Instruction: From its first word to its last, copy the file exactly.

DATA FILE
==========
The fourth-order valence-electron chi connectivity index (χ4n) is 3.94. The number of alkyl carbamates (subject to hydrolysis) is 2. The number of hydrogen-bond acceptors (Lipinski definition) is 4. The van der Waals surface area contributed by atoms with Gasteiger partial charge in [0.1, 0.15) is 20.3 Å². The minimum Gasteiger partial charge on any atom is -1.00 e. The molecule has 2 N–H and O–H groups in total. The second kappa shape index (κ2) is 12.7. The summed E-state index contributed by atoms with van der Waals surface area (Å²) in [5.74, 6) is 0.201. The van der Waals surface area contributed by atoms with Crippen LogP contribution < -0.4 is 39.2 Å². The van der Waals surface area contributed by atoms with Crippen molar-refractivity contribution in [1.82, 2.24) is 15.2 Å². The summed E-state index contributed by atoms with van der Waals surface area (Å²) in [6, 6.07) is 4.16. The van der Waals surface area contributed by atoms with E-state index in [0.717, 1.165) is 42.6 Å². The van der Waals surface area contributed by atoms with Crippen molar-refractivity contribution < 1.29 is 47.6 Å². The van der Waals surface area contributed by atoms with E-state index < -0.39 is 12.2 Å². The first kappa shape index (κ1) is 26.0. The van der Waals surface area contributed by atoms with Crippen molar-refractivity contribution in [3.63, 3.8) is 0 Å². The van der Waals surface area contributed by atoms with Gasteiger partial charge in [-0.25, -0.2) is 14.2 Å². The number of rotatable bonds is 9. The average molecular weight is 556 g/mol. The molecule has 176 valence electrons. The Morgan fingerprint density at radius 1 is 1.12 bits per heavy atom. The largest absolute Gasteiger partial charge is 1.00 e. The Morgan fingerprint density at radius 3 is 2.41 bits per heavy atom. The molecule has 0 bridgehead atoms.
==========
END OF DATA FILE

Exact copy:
The fourth-order valence-electron chi connectivity index (χ4n) is 3.94. The number of alkyl carbamates (subject to hydrolysis) is 2. The number of hydrogen-bond acceptors (Lipinski definition) is 4. The van der Waals surface area contributed by atoms with Gasteiger partial charge in [0.1, 0.15) is 20.3 Å². The minimum Gasteiger partial charge on any atom is -1.00 e. The molecule has 2 N–H and O–H groups in total. The second kappa shape index (κ2) is 12.7. The summed E-state index contributed by atoms with van der Waals surface area (Å²) in [5.74, 6) is 0.201. The van der Waals surface area contributed by atoms with Crippen LogP contribution < -0.4 is 39.2 Å². The van der Waals surface area contributed by atoms with Crippen molar-refractivity contribution in [1.82, 2.24) is 15.2 Å². The summed E-state index contributed by atoms with van der Waals surface area (Å²) in [6, 6.07) is 4.16. The van der Waals surface area contributed by atoms with E-state index in [0.717, 1.165) is 42.6 Å². The van der Waals surface area contributed by atoms with Crippen molar-refractivity contribution < 1.29 is 47.6 Å². The van der Waals surface area contributed by atoms with E-state index < -0.39 is 12.2 Å². The first kappa shape index (κ1) is 26.0. The van der Waals surface area contributed by atoms with Crippen molar-refractivity contribution in [3.63, 3.8) is 0 Å². The van der Waals surface area contributed by atoms with Gasteiger partial charge in [-0.25, -0.2) is 14.2 Å². The number of rotatable bonds is 9. The average molecular weight is 556 g/mol. The molecule has 176 valence electrons. The Morgan fingerprint density at radius 1 is 1.12 bits per heavy atom. The largest absolute Gasteiger partial charge is 1.00 e. The Morgan fingerprint density at radius 3 is 2.41 bits per heavy atom. The molecule has 0 bridgehead atoms.